Premier Skills Phase 2: Building the next set of Indian Coaches
If you’ve read about my first experience at the Premier Skills Phase 1 program, you’d understand my excitement when I found out that I was selected for Phase 2 of the program. If you haven’t read about it, you can do so here, and catch up on my general enthusiasm for Premier Skills.
Four coaches from the Forca Goa Foundation made it to the list of 39 coaches selected from different ISL clubs and NGO’s across the country. It was good to go back to Beverly Park in Navi Mumbai and see a bunch of familiar faces from the first phase of the program. Premier Skills organized three batches of phase 1 programs so they had coaches from their very first session in 2014 to the attendees from their last session in October last year and the excitement amongst all the coaches to make it to this stage was palpable.
After the initial buzz and general catching up, we immediately got to work. We got introduced to our coach educators Rashid Abba from West Ham United, Sam Hoare from Premier League Champions, Manchester City, and Jill Stacey from Newcastle United. The programme also had two Premier Skills India Coach Educators – Shekhar Kerkar (Goa) and Deepak CM (Kerala).
More than just a follow-up the program to Phase 1, Phase 2 was about giving coaches the tools and skills required to go into communities and make football the tool to educate and bring people together. This immediately tied up with what we’re trying to do with the Foundation, so I was looking forward to grasping all I could at the program.
We were given scenarios and shown sessions on how to make the training pitch accessible for everyone. The highlights of these sessions were training drills where we were blindfolded and taught how to create and deliver sessions for blind athletes. Sessions like these made me realize how so many people do not have access to a simple game like football and how much our current coaching curriculum doesn’t allow for people with different abilities to participate. This strengthened my resolve to make our #FootballForAll campaign at the Foundation more accessible to people with different abilities.
We were also trained to use football as a tool for education inside the classroom and out on the pitch. To be able to teach children subjects like Math, Geography, English, and Science using football as a base was eye-opening for me. The great part about Premier Skills as a program is that it’s not just about learning in the classroom like coach Rashid says, the philosophy is “Learn, understand, demonstrate”. We were given different scenarios ranging from including a wheelchair-bound individual in a session, to teaching a group of 11-year-olds Math and were made to create and conduct those sessions on the pitch. We as coaches were constantly forced to question and adapt so as to understand and improve our way of delivering sessions.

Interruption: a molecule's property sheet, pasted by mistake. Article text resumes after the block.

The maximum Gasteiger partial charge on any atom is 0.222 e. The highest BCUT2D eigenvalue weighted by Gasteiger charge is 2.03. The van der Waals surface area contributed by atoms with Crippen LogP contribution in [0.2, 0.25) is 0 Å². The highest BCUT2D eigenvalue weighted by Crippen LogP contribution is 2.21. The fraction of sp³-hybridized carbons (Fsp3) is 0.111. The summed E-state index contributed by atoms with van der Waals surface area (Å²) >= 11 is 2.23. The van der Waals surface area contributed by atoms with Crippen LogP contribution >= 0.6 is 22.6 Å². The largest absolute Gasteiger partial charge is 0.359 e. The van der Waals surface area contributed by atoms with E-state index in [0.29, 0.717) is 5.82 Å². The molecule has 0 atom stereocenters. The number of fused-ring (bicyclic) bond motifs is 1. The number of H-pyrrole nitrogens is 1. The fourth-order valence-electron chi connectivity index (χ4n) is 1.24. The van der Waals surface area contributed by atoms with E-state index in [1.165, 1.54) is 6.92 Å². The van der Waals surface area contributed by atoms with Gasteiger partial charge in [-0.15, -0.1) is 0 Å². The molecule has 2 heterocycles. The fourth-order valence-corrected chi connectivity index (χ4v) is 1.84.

It was during these sessions where I understood the concept of creating positive learning environments for children. Schooling in India is often difficult and uninspiring for most due to the teaching methodology and the environment in classrooms. I realized that it is up to us as coaches and teachers to create good learning environments in our classrooms and on our pitches so that learning is fun and children enjoy their time spent there.
In case these sessions weren’t inspiring enough, the program also invited two NGO’s, Slum Soccer and Magic Bus to deliver a talk on the programs they run and the impact. Similar to the Forca Goa Foundation, these NGO’s use football as a major instrument to get into communities and help them develop. To hear stories about individuals and communities from marginalized sections of society who have discovered better lives thanks to football was incredibly motivating.
The second part of the Premier Skills Phase 2 was about developing us as coach educators. One of the biggest obstacles that Indian football faces aren’t the lack of talent, it’s the lack of coaches that can successfully develop that talent. Premier Skills looks to address that problem by building coach educators that can go on and train other young passionate individuals to become coaches. This part of the program proved to be challenging for me as making the switch from a coach to a coach educator isn’t easy. From teaching kids, the basics of the game to teaching adults how to coach those kids requires a huge shift in thinking and demonstration. We were lucky to have some of the finest coach educators in Rashid and Jezz around to guide us and show us the ropes.
Learning so much in a 6-day program seems intense but with the way the program is structured, there’s a lot of fun involved and asking for help is always encouraged. Every day there was something new to learn and something new to think about. Meeting coaches from different ISL clubs and talking about what we do at our clubs and of course, football banter is a great way to break down barriers that hinder development in Indian football.